Lettie Teague on "Good" versus "Great" Wine with some WB Board Members

Is that better or worse than band camp?

Only thing I could think of to sum up this article and it’s participants.

+1 Franks.

I would challenge anyone who thinks that way to spend some time drinking wine blind. Look at some recent notes about a Dehlinger syrah that blew (I think it was Loren Sonkin) away!

Great wines are NOT priced at a certain level - they can be at any price. I’ve had many an expensive wine that was incredibly disappointing.

It’s the end that’s the saddest, and probably not by accident. Teague opens up that CdP, which should have been an enjoyable experience, but it has been made dull not because of what it is, but because of what it isn’t.

Wait wait wait, are you saying that Chris “Amateur” Freeman is in reality our very own lovable Freeker, A.K.A. Yak-man?!?!?!?

Can’t get on board with that one at all. What makes Austrian riesling summery but white Burgundy profound? I have had far many more profound, great Austrian wines than profound, great white Burgundies. And I think the world is divided between people who know this (and, indeed, figure it’s so obvious it’s not even debatable) and people who just don’t feel like wrapping their heads around the esoterica of another wine region…

What was the wine!?!?!?!?!?!

The other problem with this kind of thinking is that it ignores the single best part of drinking wine and that is sharing bottles with others. Lettie’s CdP, shared with her friends, is infinitely more enjoyable than any bottle of wine drunk alone. I think we all agree on that or most of us anyway. Way too much emphasis on price (and the tradtions that created the pricing structure) in this article.

I am not a fan of blind tasting in general, but one thing it is good for is to get rid of these preconcieved notions that price equal quality.

Well, if I had not been a wine BB participant reading and exchanging TNs and comments with the people listed in the article, I might conclude that they were pretentious wine snobs. I know that not to be the case due to that interaction, but the article does lead to some interesting debate about why many are intimidated by wine in general.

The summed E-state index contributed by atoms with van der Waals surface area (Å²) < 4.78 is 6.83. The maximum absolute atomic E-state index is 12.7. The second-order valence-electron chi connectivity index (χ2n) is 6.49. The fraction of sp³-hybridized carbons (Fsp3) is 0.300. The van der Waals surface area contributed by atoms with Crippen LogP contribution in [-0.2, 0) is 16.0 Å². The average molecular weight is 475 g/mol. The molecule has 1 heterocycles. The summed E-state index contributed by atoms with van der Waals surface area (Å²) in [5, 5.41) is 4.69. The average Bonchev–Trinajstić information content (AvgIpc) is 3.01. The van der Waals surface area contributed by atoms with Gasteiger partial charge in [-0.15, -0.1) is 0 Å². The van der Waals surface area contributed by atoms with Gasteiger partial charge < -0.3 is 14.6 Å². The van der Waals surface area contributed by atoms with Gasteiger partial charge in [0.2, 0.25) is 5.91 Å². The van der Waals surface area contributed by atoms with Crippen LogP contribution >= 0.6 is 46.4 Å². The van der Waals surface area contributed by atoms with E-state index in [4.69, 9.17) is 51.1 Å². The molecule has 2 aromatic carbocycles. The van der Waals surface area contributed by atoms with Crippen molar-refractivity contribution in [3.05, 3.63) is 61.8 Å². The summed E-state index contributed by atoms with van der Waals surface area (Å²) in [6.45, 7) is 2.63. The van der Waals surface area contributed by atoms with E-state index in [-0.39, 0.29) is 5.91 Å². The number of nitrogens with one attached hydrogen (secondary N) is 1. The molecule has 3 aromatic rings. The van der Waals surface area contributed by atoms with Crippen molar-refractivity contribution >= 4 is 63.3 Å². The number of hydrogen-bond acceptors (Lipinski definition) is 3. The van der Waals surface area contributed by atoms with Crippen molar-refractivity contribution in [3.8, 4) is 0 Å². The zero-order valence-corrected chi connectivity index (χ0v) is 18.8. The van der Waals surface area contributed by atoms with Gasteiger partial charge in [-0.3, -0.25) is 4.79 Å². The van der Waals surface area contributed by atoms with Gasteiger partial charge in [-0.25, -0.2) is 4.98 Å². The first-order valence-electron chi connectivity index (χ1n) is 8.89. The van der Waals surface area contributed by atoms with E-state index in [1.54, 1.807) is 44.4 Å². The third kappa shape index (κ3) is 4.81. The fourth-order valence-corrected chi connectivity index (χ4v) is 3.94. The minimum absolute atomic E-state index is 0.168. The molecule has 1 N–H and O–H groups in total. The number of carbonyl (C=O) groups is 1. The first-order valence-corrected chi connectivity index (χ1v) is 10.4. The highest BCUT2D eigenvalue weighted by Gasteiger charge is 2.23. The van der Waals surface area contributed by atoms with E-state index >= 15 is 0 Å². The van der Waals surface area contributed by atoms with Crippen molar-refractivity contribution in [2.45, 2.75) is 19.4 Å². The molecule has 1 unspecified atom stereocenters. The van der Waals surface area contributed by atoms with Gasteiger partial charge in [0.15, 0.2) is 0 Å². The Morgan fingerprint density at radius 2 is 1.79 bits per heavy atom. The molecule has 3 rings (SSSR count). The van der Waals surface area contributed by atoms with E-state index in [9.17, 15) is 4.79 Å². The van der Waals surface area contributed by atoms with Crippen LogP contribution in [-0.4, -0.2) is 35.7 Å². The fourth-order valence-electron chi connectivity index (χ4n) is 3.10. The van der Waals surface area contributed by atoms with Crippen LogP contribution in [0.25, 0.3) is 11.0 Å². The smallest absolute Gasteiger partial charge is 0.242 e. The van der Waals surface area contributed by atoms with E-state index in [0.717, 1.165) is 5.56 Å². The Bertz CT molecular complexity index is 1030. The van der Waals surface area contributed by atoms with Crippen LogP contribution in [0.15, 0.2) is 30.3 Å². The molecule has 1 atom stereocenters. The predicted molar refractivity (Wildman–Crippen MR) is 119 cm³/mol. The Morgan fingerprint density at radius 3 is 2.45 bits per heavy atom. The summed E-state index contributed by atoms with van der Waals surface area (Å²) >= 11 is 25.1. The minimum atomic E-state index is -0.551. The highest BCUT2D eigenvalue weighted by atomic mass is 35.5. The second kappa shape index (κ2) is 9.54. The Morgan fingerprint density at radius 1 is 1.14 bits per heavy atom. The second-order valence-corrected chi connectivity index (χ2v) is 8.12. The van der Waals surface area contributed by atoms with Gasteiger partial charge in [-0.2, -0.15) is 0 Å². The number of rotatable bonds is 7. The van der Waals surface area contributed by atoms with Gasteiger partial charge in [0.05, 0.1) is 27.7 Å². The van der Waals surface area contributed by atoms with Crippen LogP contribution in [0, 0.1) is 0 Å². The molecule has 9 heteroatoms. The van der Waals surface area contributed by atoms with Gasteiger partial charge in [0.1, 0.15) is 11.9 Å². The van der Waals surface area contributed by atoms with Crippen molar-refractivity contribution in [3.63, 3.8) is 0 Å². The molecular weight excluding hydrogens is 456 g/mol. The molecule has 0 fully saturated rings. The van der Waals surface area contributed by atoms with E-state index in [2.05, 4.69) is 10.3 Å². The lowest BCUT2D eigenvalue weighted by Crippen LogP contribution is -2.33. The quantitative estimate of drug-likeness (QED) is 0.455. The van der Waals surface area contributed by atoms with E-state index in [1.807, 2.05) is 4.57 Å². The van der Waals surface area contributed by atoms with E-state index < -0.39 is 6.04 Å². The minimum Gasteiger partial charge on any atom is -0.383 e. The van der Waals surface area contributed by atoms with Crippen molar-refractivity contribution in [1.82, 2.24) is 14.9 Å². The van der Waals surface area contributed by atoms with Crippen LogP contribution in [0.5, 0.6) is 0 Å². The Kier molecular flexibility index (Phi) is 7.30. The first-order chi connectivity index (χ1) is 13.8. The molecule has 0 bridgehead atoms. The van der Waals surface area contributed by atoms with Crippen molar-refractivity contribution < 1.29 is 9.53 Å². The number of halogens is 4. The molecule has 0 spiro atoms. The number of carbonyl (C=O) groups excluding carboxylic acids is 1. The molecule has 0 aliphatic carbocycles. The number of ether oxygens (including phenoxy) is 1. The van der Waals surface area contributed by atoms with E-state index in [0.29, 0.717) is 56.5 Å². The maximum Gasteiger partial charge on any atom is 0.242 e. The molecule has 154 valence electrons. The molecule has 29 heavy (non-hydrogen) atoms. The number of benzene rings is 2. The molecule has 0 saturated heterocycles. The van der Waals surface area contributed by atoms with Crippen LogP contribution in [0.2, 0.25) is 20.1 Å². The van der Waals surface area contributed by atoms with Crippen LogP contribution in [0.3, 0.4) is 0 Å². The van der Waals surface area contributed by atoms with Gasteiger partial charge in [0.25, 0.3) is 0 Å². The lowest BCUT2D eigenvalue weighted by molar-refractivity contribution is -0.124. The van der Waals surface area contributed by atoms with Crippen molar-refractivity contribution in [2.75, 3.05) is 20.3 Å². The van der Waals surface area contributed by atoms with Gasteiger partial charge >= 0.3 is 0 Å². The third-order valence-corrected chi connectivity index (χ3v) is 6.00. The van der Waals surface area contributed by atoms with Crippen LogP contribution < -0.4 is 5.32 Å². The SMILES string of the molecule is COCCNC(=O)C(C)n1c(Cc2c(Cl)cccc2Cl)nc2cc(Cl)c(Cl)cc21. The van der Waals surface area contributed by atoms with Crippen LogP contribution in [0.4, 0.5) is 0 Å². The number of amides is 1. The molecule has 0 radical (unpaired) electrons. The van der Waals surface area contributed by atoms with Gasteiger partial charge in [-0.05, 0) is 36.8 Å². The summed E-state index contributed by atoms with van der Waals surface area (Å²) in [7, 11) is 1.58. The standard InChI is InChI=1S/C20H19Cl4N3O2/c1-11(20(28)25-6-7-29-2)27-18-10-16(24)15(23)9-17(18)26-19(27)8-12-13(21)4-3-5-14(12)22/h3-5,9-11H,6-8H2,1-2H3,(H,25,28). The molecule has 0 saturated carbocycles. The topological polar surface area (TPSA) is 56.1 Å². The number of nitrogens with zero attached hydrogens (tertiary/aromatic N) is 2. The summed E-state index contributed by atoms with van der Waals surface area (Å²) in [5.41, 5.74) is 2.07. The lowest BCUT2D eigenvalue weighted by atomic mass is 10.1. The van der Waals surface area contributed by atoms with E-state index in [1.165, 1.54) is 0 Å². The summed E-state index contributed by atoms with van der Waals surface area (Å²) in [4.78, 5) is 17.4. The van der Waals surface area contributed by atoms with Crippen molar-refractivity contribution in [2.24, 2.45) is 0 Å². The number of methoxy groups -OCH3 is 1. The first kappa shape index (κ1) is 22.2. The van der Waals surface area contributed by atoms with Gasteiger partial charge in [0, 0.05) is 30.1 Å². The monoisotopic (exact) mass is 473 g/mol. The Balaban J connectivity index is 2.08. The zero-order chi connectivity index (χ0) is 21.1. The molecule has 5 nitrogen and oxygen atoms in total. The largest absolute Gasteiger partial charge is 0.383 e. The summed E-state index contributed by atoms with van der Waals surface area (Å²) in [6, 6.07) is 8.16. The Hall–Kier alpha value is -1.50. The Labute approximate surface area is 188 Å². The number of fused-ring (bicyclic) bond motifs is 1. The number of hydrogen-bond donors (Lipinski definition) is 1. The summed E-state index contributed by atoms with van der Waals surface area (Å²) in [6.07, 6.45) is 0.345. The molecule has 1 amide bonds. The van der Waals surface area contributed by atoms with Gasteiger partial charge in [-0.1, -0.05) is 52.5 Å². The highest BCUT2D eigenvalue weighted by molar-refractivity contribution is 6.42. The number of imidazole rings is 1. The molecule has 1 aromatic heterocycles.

Why are the great wines great? Mostly because we have been taught that they are great by fancy classifications from centuries past and the omnipotent and infallible professional wine critics where many have reduced the totally subjective quality of wine to a numerical score.

As Yoda says to Luke…“you must unlearn what you have learned”

I guess that mean we must think outside the box! [stirthepothal.gif] [rofl.gif]

We have been trained to equate greatness with numerical score or label pedigree which directly correlated to price of admission. So, is it any wonder why people tend to perpetuate this paradigm?

The simple brown bag, into which the expensive and the moderate priced (OK so that is a relative scale right there) wine is placed, is the great truth teller. deadhorse

In the end regardless of the price, be it $10, $100, or $1000, you just pee it out anyway. neener

Oh crap I must be one of those AWFEs

Not necessarily…

Hey Keith, don’t you know that premox adds complexity. [berserker.gif] [rofl.gif]

It got worse, good call.

You can’t say that the group (and I mean no disrespect to the group of folks at the dinner, they are all fine, upstanding wine geeks) didn’t share these bottles with others. But I agree with what I think the underlying sentiment of your comment is: too many wine-themed dinners end up with a dozen or more great bottles (regardless of how greatness is defined, either by quality, rarity, price, you name it), flashing past all of the participants at high speed. If this had been a dinner where any single one of those bottles was the only wine on the table (or at most 2-3), and it was savored and discussed at length for the evening, then I think you’d have something worth talking about. But this kind of event (again, not to single out this group, it happens everywhere, over and over) is almost more a display of ostentation then of wine appreciation.

You got a closed-loop system there Tex?

I was thinking more along the line of reversal of fortune if you consume too much.

Ah, different exit…got it. [rofl.gif]

Cheers to Scott, Jim and Wilfred for opening up some fantastic wines for a neophyte reporter. I don’t know why people are lambasting them. Blind tasting is a great leveler, but honestly, the ratio or frequency of profound to cheap is far less than the ratio of profound to expensive, as long as one is looking in the right places.

I agree, that anyone can buy first growths. What impresses me about one’s cellar is a diversity of selection that doesn’t adhere to critical ratings, prestige or anything of that like; rather personal stylistic preference and knowledge.

Leroy Chassagne in the risotto may be the ultimate act of the insufferable wine snot.

No one is lambasting them that I can see - there are no ad hominum attacks. That event described in the article is the antithesis of your final comment. Just saying…

There are plenty (actually a huge amount) who would view your putting a 10$ bottle of Soave into your risotto just as equally incomprehensible and insufferable. It is all relative.